In a particularly dense chapter, Fox illustrates the dizzying spiral of zealotry affecting the Holy Land’s focal point of Jerusalem, where holy spots were enshrined, demolished, replaced, wrested from rulers with differing beliefs, and given new histories and new futures.
For example, the last straw that spurred the first Crusade, a 1099 military campaign of a Pope to wrest the Holy Land from Muslim rule, was a Caliph’s demolition of the Holy Sepulchre, rumored to have held the cup that Jesus drank from at the Last Supper, and underneath it, the tomb of Adam himself, considered the center of the Christian cosmos, says Fox.
When the Crusaders took Jerusalem, another site was similarly hijacked, given a different history and a future: The Dome of the Rock, an Islamic shrine thought to be on the spot of Muhammad’s ascension to heaven circumambulated by Muslim pilgrims and possibly the site of an Israelite Temple now came to be seen as the original Temple of Solomon, and soon religious military order the Templars made its headquarters there.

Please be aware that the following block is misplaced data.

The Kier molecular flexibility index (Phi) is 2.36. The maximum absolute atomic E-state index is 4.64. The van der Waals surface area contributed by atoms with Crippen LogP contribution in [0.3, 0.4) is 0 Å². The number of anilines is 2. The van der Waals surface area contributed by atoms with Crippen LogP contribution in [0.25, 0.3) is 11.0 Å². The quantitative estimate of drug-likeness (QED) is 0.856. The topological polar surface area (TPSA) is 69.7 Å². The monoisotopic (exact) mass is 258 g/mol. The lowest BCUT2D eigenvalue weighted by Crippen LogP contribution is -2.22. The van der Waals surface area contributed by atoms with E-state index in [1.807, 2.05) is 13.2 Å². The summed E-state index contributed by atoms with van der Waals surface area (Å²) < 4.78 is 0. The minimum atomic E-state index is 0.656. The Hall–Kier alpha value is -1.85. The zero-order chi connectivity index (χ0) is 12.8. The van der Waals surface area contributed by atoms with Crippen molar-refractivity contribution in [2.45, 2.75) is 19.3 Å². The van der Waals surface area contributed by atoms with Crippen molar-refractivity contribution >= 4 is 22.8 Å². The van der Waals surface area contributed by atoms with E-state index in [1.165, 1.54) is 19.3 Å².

By the end of the 19th century most of the world’s powers had bought into the fabrications, establishing national archaeological societies to explore the Holy Land despite the fact that Palestine’s archaeological remains were among the poorest in the Near East.
“This was negative cosmopolitanism in action,” declares Fox, coining a phrase to mean the identification of many people with one place.
In half a sentence, he sums up the region’s most insoluble problem.